The Air Force has removed from service 123 C-130s after “atypical” cracking was found in the lower center wing joint, or “rainbow fitting”, in some aircraft. This affects C-130H and J-model aircraft that have not received the extended service life center wing box and that have greater than 15,000 equivalent flight hours.
The Air Force will inspect all 123 aircraft which takes about eight hours. Replacing the fitting, if necessary, will take 1 to 2 months after the work can be scheduled for depot level maintenance.
This issue does not affect the seven HC-130H aircraft the California Department of Forestry and Fire Protection will be receiving from the Coast Guard since none of them have more than 15,000 equivalent flight hours, according to Dennis Brown CAL FIRE’s Chief of Flight Operations. Those seven aircraft, slated for conversion to air tankers since Congress passed the 2014 National Defense Authorization Act in December, 2013, are still the property of the Coast Guard and have not been officially transferred to CAL FIRE, in spite of the fact that at least one is sporting CAL FIRE livery. The HC-130Hs are waiting for the Air Force to have retardant delivery systems installed in addition to other maintenance requirements.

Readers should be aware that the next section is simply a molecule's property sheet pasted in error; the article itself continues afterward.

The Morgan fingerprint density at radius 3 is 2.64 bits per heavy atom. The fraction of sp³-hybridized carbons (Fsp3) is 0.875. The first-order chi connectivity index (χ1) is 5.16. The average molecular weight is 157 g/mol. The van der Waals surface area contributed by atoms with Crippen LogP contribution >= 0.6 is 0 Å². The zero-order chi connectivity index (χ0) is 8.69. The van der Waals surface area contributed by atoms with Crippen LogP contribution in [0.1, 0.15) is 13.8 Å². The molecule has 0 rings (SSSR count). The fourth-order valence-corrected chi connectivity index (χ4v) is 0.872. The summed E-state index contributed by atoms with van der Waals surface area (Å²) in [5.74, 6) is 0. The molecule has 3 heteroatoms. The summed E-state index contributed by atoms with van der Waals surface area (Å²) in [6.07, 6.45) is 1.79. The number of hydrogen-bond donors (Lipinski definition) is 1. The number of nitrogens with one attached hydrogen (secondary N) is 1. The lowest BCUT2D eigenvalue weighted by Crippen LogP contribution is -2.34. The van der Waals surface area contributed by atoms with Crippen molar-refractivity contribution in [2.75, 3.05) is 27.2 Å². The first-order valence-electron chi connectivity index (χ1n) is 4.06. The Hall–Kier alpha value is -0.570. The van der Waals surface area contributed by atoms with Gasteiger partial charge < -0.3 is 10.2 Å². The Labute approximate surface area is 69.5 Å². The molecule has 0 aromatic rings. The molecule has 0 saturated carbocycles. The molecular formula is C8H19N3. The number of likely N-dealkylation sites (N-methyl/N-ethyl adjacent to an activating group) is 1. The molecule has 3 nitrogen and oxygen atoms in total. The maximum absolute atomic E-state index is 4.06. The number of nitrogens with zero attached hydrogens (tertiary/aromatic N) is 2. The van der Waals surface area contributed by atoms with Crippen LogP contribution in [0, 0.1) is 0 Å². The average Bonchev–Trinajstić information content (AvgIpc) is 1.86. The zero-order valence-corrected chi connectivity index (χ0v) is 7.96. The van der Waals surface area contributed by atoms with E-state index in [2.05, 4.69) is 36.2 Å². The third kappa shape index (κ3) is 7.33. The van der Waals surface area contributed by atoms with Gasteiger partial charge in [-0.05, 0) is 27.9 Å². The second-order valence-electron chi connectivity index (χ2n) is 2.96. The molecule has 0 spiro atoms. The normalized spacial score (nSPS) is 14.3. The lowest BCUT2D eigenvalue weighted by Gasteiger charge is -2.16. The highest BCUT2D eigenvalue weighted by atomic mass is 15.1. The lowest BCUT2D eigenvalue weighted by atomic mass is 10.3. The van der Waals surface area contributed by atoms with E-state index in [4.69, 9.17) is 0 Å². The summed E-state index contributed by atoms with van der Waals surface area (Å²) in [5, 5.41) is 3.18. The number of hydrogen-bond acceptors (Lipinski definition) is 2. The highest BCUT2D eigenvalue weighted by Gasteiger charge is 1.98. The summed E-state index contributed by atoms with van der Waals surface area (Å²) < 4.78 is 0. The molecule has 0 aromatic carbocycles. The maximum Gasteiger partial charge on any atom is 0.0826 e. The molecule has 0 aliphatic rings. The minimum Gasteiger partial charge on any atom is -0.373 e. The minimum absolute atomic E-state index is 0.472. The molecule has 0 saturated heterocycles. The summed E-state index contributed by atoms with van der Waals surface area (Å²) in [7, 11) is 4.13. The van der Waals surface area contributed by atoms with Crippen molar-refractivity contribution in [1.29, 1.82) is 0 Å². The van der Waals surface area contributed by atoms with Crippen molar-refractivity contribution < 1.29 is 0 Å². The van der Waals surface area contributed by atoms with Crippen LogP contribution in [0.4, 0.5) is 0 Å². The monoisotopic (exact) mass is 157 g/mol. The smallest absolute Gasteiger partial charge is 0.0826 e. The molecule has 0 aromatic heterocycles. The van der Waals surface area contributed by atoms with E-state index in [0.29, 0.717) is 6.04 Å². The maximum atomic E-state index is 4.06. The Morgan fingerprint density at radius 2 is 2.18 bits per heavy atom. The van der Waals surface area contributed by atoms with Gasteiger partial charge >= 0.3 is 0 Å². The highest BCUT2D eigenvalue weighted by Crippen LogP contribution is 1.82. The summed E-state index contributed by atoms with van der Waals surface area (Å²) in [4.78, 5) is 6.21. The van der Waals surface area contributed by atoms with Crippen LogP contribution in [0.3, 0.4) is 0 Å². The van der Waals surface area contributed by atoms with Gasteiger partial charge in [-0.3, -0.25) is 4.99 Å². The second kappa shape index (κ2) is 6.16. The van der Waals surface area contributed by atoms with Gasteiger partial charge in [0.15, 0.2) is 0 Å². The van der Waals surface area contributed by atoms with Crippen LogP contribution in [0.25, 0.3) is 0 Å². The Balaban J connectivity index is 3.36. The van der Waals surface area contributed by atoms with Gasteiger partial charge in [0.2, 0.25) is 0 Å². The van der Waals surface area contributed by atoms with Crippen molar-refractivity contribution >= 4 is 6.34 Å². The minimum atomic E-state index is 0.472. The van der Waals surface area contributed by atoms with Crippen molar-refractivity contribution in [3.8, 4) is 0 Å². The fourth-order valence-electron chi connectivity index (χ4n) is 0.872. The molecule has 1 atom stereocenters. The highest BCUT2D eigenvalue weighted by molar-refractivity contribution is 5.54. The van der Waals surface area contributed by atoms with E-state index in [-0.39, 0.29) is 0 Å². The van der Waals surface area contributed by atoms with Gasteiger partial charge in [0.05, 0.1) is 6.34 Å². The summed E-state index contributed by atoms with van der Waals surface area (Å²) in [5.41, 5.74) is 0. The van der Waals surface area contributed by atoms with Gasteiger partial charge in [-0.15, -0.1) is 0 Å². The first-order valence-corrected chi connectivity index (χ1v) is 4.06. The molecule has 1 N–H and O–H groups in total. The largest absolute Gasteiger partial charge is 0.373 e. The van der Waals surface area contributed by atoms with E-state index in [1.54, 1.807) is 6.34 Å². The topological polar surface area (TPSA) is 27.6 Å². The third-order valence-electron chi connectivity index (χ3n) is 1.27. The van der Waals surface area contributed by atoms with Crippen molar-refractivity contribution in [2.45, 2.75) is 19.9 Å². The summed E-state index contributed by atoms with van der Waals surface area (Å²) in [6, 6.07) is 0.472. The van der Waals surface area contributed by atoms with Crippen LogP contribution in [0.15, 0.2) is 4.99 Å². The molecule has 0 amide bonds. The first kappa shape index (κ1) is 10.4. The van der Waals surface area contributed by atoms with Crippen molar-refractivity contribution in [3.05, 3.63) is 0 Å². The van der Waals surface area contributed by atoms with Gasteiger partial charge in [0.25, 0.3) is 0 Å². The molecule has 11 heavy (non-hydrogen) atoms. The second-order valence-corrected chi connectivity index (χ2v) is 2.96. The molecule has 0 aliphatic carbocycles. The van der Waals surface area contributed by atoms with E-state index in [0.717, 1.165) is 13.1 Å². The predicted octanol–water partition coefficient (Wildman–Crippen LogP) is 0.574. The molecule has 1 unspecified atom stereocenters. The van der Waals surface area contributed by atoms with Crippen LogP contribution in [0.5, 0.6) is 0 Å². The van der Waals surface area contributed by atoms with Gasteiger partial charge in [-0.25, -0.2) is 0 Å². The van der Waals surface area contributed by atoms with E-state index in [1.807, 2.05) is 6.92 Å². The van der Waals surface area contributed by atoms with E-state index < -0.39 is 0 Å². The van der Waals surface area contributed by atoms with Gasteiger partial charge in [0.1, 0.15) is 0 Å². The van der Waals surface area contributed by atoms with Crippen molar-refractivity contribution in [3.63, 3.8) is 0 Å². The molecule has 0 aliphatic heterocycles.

Over the weekend Coulson Aviation inspected the only C-130 type aircraft they have under U.S. Forest Service contract, Tanker 131, a C-130Q, and no cracking was found, according to Kaari Carpenter, Public Affairs Specialist for the agency.
Coulson also has a C-130Q, T-134, under contract with CAL FIRE that is being used train the agency’s pilots for the transition from S-2Ts to HC-130Hs. Dennis Brown of CAL FIRE said the aircraft is under the 15,000-hour requirement but will be inspected tonight, regardless.
In 2018 Coulson had a civilian version of a C-130, an L-382G, under USFS Call When Needed Contract, but that air tanker has been replaced on the list with a B-737, Tanker 137, which was on contract in Australia during their summer. It was used on a fire in the United States last week, which may be the first time a 737 air tanker has dropped on a fire in North America.
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